There are hundreds of postcard decks available for business, trade, and consumer marketers in the U.S., and there’s at least one card deck covering every major industry, business, profession, and trade category, including your company’s markets and industries. Many major trade publications also offer card deck mailing programs, consisting of one or more card deck mailings each year.

An executive or business professional who receives a card deck gets a thick packet of individual postcards, with each card promoting an advertiser’s product or service targeted to that particular business category or industry. For example, there are postcard decks targeted to the individual needs and interests of engineers, marketing managers, and industry executives. Most people who receive postcard decks in their business mail will at least open the packet and shuffle through this stack of cards, because card decks are perceived as being somewhat more substantial than the average piece of “junk mail.”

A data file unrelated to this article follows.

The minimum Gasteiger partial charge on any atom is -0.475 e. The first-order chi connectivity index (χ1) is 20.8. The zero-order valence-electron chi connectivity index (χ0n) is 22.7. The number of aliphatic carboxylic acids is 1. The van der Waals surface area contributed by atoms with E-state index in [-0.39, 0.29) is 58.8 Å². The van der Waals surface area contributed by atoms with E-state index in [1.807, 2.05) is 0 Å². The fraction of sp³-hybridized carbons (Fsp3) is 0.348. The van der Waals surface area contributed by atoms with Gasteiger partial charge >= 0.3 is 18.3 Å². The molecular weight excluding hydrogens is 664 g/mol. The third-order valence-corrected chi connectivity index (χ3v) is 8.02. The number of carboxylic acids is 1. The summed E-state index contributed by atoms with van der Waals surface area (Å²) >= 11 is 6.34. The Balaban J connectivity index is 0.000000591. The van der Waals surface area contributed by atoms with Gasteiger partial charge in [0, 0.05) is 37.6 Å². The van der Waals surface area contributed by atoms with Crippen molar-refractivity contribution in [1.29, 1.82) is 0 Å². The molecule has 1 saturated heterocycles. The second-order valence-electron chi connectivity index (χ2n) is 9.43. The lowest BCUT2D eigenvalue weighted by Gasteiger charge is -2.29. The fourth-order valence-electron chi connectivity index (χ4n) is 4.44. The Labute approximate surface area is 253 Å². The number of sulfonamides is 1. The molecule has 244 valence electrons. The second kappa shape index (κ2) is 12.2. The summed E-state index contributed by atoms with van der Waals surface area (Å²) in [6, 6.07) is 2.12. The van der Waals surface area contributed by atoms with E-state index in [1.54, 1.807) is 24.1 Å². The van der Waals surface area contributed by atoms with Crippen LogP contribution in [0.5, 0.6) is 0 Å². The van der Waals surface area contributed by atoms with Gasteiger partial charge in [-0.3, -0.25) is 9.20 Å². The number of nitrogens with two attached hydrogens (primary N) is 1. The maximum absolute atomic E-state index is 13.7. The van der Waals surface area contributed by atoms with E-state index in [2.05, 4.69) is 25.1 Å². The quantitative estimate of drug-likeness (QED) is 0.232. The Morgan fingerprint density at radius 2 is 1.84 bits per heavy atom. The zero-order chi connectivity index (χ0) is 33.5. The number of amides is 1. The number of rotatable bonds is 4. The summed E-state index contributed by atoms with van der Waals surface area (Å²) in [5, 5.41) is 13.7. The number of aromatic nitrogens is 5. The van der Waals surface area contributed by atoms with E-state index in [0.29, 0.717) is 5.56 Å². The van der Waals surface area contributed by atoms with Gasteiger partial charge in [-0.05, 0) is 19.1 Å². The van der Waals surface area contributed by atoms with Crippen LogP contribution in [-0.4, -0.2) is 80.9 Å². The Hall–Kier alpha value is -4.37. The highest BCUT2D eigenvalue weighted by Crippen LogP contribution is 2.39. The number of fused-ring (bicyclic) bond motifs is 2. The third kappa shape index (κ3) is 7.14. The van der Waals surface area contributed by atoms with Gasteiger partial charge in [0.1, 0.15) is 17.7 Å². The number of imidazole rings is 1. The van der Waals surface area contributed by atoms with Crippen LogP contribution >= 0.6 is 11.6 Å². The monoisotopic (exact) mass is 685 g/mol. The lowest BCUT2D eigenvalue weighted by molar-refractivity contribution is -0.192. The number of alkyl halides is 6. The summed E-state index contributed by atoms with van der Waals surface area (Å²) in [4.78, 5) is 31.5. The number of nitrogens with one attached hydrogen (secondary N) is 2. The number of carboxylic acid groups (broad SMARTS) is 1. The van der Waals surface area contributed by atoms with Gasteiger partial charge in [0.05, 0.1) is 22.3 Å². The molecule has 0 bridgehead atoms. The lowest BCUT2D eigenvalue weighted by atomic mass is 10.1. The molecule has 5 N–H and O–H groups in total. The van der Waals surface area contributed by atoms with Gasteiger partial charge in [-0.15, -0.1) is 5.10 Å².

What Postcard Decks Can Do for Your Marketing Program

The secret to successful B2B marketing programs often means having the best mailing lists,and the best mailing lists are the ones you build yourself, by compiling lists of prospects who respond to your ads, reply to your mailings, and drop by your company’s trade show booth. Postcard decks supplement these other list-building activities by helping you bulk up your respondent and prospect lists quickly.